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11 responses to “Earmarks are Back

  1. Good catch, Dick. State funding for CHKD should be a controversial proposition. Virginia does need to invest in new mental health facilities — the state is under-served. But it’s got to do so in a way that is consistent with the Constitution!

  2. Hmmm… Where did Northam practice?

  3. Yep. Good catch. But the state has had shortfalls in mental health care so I wonder if we’ve got the whole picture.

    re: ” Article IV, Section 16 of the Virginia Constitution prohibits an appropriation of public funds to “any charitable institution which is not owned or controlled by the Commonwealth.””

    That’s interesting. How would that work with school vouchers?

  4. For school vouchers, as long as they were limited to public schools, there probably would not be a problem. For private schools, it would depend on how they were structured.

    • There are no private school vouchers here, except the TAG grants for higher ed. And those technically are grants to the students, simply aggregated and remitted to the schools for convenience. A bit of sleight of hand, perhaps, but they are to the student’s benefit. This is not the first instance where that line has been crossed, Dick. It’s been fuzzy for a while.

      • It was crossed all the time in the past. There was a section in the budget bill providing funding to a whole list of private, nonprofit agencies. Sometimes the list went on for pages, including every little local preservation group you could imagine. That practice stopped when the AG’s opinion came out. Now, it is done by having agencies contract with the groups or make grants tied to certain conditions (usually to do what the group is set up to do). This issue with CHKD stands out, first of all, due to the amount of money involved, and, secondly, because of its brazenness.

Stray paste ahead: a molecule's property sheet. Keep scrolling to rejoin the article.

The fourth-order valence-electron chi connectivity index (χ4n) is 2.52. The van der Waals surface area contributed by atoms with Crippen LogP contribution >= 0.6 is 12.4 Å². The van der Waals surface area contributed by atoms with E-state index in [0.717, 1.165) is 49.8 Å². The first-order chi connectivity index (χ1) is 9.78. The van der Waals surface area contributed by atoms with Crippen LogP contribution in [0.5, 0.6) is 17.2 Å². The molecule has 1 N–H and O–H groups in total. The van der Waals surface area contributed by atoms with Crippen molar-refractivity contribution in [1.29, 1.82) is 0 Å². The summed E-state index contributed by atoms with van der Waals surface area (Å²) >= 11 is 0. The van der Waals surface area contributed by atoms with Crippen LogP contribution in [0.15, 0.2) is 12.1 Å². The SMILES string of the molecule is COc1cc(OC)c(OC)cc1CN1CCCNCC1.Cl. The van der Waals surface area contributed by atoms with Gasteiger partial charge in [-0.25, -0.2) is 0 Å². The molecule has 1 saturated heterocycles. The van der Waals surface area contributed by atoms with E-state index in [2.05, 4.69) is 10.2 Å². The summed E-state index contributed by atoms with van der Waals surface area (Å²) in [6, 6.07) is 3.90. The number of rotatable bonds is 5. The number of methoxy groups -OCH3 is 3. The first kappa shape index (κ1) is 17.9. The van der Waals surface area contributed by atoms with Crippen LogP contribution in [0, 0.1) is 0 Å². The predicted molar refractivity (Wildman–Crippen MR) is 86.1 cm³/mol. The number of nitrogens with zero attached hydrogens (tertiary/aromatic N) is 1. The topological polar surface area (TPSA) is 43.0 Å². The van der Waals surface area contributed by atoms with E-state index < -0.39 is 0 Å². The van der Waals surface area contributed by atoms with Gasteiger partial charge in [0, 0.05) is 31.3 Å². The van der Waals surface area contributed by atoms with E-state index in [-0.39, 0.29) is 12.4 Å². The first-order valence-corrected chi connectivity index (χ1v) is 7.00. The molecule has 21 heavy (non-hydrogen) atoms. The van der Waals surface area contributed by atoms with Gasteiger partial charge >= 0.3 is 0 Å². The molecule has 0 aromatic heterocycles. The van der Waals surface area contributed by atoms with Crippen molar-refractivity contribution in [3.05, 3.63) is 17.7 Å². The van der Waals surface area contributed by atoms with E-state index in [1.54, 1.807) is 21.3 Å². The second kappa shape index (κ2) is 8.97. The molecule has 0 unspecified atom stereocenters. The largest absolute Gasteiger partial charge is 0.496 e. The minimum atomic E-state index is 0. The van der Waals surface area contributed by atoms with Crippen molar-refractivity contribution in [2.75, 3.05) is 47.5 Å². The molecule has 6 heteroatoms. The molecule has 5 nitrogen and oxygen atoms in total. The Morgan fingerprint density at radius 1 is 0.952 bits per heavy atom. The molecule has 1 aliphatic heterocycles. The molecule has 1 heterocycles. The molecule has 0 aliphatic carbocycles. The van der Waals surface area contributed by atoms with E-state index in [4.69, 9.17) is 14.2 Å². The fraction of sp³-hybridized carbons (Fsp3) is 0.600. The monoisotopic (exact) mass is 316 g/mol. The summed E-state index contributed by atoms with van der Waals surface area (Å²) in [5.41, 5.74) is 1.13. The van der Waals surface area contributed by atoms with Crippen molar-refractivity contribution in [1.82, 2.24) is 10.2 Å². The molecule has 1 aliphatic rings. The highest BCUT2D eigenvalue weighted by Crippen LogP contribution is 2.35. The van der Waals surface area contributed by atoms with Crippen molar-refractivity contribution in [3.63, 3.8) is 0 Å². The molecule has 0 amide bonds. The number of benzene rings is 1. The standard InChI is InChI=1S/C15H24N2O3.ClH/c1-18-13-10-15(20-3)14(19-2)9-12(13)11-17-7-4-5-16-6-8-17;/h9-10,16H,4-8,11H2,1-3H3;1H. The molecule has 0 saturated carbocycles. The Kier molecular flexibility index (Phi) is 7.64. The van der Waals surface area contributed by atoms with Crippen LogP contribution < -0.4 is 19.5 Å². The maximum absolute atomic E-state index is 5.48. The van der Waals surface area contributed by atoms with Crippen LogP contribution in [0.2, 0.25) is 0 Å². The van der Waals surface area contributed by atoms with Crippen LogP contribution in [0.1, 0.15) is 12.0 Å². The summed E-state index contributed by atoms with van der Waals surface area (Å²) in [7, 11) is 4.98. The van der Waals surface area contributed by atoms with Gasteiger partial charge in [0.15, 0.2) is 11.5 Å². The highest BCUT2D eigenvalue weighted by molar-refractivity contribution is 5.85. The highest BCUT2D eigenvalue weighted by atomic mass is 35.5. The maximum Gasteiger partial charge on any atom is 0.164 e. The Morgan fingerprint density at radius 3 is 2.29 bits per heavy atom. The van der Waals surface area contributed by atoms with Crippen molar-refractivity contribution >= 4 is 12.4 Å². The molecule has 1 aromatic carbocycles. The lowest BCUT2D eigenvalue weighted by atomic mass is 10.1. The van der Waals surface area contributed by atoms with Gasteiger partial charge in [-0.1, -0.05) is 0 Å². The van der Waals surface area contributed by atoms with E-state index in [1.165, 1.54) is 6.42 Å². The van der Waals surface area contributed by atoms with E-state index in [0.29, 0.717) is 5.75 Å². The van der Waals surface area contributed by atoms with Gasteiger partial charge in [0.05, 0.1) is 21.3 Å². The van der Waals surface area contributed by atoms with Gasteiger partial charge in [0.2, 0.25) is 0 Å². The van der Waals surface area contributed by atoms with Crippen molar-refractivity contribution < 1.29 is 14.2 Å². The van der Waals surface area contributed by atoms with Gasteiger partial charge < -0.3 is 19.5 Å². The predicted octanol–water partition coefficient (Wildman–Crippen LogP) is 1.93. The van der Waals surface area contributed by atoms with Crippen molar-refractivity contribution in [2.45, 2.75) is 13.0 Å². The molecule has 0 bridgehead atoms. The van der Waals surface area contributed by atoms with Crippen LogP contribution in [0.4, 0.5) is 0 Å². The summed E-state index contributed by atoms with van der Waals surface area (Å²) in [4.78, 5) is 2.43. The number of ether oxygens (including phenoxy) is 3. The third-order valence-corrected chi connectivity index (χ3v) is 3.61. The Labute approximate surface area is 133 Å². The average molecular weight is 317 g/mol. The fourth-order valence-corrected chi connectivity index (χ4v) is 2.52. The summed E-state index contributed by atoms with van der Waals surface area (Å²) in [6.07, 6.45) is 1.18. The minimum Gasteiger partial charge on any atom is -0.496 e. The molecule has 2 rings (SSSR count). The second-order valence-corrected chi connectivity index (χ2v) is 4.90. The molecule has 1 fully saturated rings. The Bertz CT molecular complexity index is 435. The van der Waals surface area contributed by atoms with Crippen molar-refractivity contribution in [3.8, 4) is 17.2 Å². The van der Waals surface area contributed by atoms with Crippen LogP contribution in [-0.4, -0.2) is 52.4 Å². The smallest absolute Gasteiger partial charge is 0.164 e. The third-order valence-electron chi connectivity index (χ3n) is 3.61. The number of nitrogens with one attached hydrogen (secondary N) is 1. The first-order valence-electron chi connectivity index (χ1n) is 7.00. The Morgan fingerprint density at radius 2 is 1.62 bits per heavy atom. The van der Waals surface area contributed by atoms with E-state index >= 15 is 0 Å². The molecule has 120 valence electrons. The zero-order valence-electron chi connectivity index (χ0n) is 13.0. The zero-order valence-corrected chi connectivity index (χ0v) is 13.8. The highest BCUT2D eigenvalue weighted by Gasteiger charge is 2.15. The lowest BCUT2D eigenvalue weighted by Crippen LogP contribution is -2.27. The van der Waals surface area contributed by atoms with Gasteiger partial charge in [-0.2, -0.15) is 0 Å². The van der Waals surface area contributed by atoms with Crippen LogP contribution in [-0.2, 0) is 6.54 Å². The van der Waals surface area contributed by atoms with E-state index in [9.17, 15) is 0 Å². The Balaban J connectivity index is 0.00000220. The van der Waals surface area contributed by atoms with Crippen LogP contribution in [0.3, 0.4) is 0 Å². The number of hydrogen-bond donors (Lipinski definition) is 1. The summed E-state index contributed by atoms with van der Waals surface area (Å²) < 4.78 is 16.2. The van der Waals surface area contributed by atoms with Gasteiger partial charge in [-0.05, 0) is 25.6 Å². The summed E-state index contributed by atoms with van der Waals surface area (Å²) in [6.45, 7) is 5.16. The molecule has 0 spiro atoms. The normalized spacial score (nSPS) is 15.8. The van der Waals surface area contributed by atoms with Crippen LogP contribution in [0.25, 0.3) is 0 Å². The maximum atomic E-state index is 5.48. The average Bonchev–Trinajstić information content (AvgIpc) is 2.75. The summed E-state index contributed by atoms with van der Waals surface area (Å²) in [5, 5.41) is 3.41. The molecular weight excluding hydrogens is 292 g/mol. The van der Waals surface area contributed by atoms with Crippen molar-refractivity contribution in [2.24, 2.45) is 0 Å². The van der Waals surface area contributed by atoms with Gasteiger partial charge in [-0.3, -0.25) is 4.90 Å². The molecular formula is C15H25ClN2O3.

5. ………. am reminded of the adage: money is fungible

  6. Locally, every year at budget time , a parade of 501(c)(3) organizations show up to plead for funds pointing out that they serve the local community and perhaps save taxpayers from other entitlements.

    My main complaint is similar to others and that is I don’t like to see duplicative services and multiple qualification vetting processes.

    Folks say they don’t like top-down centralized govt but if you have multiple silo orgs – it breeds waste and duplication of services as well as administrative support functions.

    This is inherent in our current system which is a rabbit warren maze of Federal, State and NGOs. Everyone has their silo.

  7. CHKD made over $62 million in profits in 2018 (vhi.org) and of course is tax exempt. Not sure they meet anyone’s definition of a struggling charity in need of state funding. This represents but a very small example of the corruption of the 501c3 designation because of lack of federal or state oversight and the corruption of politicians who receive millions in campaign funding from them through the quite legal 501c4 “cutouts” such as the Virginia Hospital and Healthcare Association.

    • Well put. The Leona Helmsley’s of our General Assembly understand that laws are for the little people … not for the intellectual titans of our state legislature.